I get asked that question a lot, you wouldn’t believe; and my feelings about it are fairly complex; suffice it to say that on the whole my feeling for the film has grown as time has gone by. I think that every viewing rewards a little bit more, which is a sign in any book of film that there’s something more going on than simple film-making, putting the camera here…that somebody was thinking. That’s one of the things that I appreciate.
It’s obvious that even from the conversations that I had with him in pre-production, that Stanley Kubrick was thinking very deeply about what he was doing. From a plotting level, I don’t think the film works very well, and in terms of execution I think some of the choices that he made about where to set his cameras and how to shoot certain scenes were amazingly bad. And I know that it must sound…not just pretentious but downright…almost arrogant for me to say that because he’s a great film-maker and I’ve never even…you know, yelled ‘cut’ at the end of a scene or anything. And it is pretentious, it is arrogant, and yet from the standpoint of film-goer…any film-goer who’s seen enough films turns into a film critic, even if it’s only in their own mind. Some of the choices that he makes…for instance, when Wendy is reading the manuscript finally, and it just says ‘All work and no play make Jack a dull boy’ over and over again…
Was that your input? It’s not in the novel.
No no no, that was his, and it’s great. It’s a wonderful wonderful wonderful scene; her growing horror as she turns page after page and realises they’re all the same, it may be written in different forms or something…and then we’re cutting back and forth between her and the book and her and the book and we have a situation that’s as old as bluebeard, as old as Pandora’s box – we have someone who’s looking at something they have no business looking at; it’s not gonna cause her anything but grief to be looking at that, and we know it, and the one thing we’re afraid of above all else is that he will catch her at it. It’s the childhood fear, ‘I’ll be caught, Mommy will come home and I’ll be caught’.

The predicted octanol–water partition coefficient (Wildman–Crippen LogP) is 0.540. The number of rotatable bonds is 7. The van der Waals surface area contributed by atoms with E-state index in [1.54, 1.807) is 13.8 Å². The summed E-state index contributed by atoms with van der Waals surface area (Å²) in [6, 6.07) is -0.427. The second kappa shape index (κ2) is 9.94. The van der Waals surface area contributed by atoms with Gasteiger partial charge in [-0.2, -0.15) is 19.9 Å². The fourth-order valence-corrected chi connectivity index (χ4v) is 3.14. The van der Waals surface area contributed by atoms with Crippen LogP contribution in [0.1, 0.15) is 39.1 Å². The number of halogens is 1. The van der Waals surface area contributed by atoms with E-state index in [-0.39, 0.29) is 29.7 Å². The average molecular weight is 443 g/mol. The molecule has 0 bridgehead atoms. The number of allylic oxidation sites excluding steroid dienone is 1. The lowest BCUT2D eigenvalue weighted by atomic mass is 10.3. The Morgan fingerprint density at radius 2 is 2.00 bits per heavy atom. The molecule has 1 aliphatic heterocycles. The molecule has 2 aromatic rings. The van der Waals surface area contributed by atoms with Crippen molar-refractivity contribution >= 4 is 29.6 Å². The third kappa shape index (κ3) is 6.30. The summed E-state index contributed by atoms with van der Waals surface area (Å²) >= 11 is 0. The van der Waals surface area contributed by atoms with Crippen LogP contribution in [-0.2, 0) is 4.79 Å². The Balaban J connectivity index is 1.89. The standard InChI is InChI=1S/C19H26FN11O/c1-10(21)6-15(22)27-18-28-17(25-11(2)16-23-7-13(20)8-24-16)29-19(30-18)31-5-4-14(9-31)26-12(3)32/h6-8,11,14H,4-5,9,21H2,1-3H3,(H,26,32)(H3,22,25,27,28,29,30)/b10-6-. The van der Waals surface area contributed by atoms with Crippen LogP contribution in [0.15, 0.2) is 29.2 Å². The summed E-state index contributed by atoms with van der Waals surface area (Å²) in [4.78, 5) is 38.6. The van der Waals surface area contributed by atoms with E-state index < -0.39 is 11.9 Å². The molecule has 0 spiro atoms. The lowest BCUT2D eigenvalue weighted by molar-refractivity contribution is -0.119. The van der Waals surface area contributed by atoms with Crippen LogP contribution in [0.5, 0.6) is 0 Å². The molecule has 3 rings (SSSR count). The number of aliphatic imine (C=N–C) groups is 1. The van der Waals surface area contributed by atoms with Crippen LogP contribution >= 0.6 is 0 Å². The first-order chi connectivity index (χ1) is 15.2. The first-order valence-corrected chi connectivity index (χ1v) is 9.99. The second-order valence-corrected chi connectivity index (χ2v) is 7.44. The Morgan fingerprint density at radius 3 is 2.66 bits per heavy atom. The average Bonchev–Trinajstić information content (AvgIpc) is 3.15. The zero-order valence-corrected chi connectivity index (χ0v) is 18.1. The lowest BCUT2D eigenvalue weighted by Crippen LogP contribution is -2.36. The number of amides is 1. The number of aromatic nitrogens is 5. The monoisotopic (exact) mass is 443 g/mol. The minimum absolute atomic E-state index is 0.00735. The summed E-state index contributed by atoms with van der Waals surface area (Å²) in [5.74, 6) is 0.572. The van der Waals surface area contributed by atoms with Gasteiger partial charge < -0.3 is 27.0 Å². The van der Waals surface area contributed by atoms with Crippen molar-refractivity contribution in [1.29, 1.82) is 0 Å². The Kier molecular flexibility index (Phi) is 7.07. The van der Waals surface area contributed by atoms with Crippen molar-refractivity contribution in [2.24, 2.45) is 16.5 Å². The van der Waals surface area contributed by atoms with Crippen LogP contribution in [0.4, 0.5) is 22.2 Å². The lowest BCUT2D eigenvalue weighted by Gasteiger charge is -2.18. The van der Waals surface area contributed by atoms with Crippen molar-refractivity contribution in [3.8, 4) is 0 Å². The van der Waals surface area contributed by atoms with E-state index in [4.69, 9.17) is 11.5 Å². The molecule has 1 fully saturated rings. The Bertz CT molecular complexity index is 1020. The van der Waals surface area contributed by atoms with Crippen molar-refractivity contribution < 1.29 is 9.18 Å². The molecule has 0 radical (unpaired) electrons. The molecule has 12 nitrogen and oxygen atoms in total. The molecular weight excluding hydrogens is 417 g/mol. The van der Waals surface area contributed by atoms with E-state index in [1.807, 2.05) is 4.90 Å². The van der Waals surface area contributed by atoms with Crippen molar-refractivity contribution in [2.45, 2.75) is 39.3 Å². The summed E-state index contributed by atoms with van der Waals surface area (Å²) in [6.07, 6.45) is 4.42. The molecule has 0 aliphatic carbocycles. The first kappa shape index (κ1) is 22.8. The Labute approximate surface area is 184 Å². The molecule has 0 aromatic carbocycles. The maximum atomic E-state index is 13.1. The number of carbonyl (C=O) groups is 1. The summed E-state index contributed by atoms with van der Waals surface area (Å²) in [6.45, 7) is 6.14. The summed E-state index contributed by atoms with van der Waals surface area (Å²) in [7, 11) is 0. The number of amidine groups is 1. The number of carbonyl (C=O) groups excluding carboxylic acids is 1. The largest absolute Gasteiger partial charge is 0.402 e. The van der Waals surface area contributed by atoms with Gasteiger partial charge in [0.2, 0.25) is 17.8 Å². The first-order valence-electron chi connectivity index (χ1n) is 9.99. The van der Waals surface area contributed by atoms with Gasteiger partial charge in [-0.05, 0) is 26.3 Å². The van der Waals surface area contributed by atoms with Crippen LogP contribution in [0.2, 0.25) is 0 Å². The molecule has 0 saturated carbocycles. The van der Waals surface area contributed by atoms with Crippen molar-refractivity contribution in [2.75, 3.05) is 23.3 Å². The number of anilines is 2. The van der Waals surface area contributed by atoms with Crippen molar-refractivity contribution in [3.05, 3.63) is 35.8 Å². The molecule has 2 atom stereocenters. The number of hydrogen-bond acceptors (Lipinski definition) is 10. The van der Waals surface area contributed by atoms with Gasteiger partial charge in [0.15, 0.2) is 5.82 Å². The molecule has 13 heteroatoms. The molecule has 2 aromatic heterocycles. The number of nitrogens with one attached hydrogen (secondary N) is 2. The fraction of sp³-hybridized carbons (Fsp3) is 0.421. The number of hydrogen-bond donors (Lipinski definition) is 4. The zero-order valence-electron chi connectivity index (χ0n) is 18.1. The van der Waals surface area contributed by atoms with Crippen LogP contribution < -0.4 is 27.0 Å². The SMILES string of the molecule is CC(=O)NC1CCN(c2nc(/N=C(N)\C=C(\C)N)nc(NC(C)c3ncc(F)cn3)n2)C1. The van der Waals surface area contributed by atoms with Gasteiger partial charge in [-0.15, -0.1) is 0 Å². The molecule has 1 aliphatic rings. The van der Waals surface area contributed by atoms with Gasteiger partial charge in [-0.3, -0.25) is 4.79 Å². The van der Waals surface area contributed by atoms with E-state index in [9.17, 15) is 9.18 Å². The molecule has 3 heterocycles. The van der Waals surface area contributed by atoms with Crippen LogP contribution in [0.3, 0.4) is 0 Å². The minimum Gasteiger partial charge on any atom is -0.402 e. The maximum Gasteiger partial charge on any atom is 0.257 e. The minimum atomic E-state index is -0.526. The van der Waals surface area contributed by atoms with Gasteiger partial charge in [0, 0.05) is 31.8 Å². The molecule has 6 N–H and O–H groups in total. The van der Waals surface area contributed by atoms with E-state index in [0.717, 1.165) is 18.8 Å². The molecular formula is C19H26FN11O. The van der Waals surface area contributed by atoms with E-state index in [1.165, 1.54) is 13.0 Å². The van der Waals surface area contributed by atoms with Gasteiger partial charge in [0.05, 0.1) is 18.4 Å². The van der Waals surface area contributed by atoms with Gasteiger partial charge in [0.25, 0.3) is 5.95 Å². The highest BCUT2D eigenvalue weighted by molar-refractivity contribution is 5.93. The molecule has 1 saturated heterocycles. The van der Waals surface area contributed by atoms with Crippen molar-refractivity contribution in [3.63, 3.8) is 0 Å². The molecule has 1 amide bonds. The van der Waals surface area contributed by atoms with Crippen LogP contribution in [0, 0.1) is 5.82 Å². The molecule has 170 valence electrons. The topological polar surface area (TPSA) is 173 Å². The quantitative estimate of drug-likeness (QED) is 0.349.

The most popular book that Dr. Seuss ever wrote is called The Cat In The Hat, and it’s about a cat who comes to these two little kids while their mother’s out and persuades them to mess up the entire house. Finally mother’s coming back, and the story’s very funny for an adult, but when you read it to the little ones, you see their eyes are getting very big and you know what they’re thinking: They’ll be caught. And it’s the worse thing you can think of, to be caught like a rabbit in a trap. And Kubrick does that all very well. And then for some reason, some perverse reason that I don’t even understand, he draws away and we see Nicholson coming up behind her. And his line is great; he just looks at her and he says [as Nicholson] ‘How do ya like it?’. And you know at that point, if you didn’t know before, that the man is utterly out of his gourd. But why in the world he wanted to draw away and show us that, to allow us to see him before she saw him, I don’t know. It’s a mistake that a freshman director wouldn’t make; it’s certainly not the way Kubrick would have shot the scene twenty years ago.
I’m sorry, I go on about that, because there are other things…the atmosphere of the film, and the angles, the steadicam work, the hotel itself…using the hedge maze instead of the hedge animals in the book was probably a mistake, but though I also think the hedge maze was an interesting idea, I don’t think it was used very well.
Kubrick almost made the supernatural angle ambivalent enough as to suggest group hysteria rather than ghosts.
That didn’t bother me, but then we zero in and we understand that something supernatural has happened here because there’s a picture of him in the twenties, and yet at the same time even that ending shows a remarkable misunderstanding of the genre, or ignorance of the genre, because that conclusion is presented as a sort of fait accomplis, the kind of Oh Henry twist. But everybody’s done it; Kirsh has done it; Jack Finney has done that; Bradbury’s done that ending. It’s the whole déjà vu thing about ‘I’ve been here before’
Stephen King’s official website is at www.stephenking.com